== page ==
Our philanthropy specialist explains why it’s important to choose a charitable focus area—and shares how he chose education.
The philanthropic world is huge. That’s why I recommend choosing a focus area for your charitable giving if you want to make the greatest impact. Personally, my focus area is education.
To help you think about what matters most to you, I’ll discuss how I decided where to focus my energies. And, given my experience as both a member of the Philanthropy Management team at Morgan Stanley and as a private citizen who cares a lot about education, I’ll share what I’ve learned in case it’s a topic that appeals to you, too.
It started when I was in high school. In a class on social justice, I was struck by the mechanisms through which we can try to break the cycle of poverty. In particular, graduating high school and entering higher education can lift successive generations of a family out of poverty—yet access to that education is really uneven.
There are so many systemic factors that stand in the way of academic success, including where someone lives. After all, most public schools are funded by property taxes, so if you live in an area with low-value housing, not many tax dollars go toward public schools. Similarly, kids might fall behind academically or even drop out of school if they need to work to help support their families. Health and nutrition also have an impact: I’ve heard of hungry kids being misdiagnosed with ADHD when they simply couldn’t pay attention because they didn’t have adequate nutrition.
When thinking about where to devote most of my volunteer time and charitable dollars, I knew I wanted to tackle some of these issues.
Simply saying “education” encompasses too much to be highly effective. At Morgan Stanley, those of us on the Philanthropy Management team generally encourage clients to hone in on a topic as specific as possible because it allows them to better leverage finite resources for greater impact.
Within education, you might have an area you’re passionate about, such as STEM (science-technology-engineering-math), the arts or something else. If so, you might support specific programs in those subjects. Other areas can also span age groups, like summer programs that provide students with free or reduced-cost lunches, even when school’s out.
There’s also educational advocacy, which lies somewhere between philanthropy and the political realm. For example, some people choose to advocate for policies such as universal pre-K or other government-funded programs. Advocates also fall on both sides of the traditional public vs. charter school debate.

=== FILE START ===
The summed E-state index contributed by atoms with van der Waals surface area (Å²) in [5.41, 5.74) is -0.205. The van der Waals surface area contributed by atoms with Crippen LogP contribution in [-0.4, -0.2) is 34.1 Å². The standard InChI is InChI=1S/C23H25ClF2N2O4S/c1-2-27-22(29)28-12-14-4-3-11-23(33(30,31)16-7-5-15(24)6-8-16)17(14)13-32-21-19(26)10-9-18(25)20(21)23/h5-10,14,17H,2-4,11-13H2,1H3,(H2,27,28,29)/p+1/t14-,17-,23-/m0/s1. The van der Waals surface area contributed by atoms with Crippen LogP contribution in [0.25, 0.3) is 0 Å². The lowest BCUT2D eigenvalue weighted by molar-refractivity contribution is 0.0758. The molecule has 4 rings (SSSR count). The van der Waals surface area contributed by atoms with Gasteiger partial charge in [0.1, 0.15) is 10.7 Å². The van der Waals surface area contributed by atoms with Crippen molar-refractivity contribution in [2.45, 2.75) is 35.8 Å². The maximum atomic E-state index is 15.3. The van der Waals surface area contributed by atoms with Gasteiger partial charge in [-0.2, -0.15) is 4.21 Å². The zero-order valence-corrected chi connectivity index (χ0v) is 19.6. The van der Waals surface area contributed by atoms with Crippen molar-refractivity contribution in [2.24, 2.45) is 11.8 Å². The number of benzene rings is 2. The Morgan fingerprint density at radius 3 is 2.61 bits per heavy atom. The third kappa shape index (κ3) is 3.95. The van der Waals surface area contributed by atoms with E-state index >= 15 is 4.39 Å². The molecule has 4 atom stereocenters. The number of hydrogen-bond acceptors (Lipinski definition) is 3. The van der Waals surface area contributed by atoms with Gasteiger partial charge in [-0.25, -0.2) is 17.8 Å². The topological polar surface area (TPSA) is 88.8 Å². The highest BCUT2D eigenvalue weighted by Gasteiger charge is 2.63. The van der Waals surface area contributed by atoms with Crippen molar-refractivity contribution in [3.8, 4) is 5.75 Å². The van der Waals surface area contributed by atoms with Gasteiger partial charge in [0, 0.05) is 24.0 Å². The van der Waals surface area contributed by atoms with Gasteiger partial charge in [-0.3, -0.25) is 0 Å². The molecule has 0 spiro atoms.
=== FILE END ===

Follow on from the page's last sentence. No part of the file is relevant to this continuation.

To a large extent, however, the educational field breaks down by age group. I personally enjoy working with older kids, such as high schoolers and college students, so I gravitate more toward mentorship opportunities rather than, say, volunteering at early childhood development centers. That said, other people might focus more on K-12, higher education or some other niche.
Here’s a common way to break it down:
|Early Childhood||K-12||Higher Education|
such as educating parents on proper health and care for their children
activities, including academic clubs and sports/athletics
|Academic clubs and
|Academic clubs and
|Career readiness and
|Teacher support, such
as funding for supplies
|College readiness||Adult education
programs and services
|Literacy programs||Health or nutrition
initiatives like school lunch programs
It's important to take a local perspective, especially in a field like education. Local school systems often face issues which are specific to that district and can encompass social, political, and economic factors. Wading into an unfamiliar school system mired by these types of issues without engaging local administrators, teachers, and students may lead to backlash from the community and unfavorable results.
You can uncover some of the hot-button issues near you by reading local news and learning about the people who sit on the board of education in your area. For example, I live in Jersey City, where the state ran the school district for many years. Only recently did the city resume control.1 I might look into why that was the case. In some areas where young families with kids are moving in rapidly, I might ask: How will the city deal with that?
Advising people on philanthropy is my full-time job, but it probably isn’t yours. If you don’t have the time to conduct major research, you might look at national organizations that cover your focus area. For example, plenty of quality nonprofits specialize in promoting women and girls in STEM fields, or supporting teachers, or physically building schools in developing countries.
One way to find out about organizations doing good work is to solicit the opinions of teachers you trust. You might ask, “As someone who works in education, what are some ways you think I can help?”
Once you’re ready to identify specific organizations to work with, you might leverage some useful tools, such as GuideStar and Charity Navigator, online databases that provide specifics on organizations’ financials and impact, in some cases, including third-party ratings of the charity’s operations.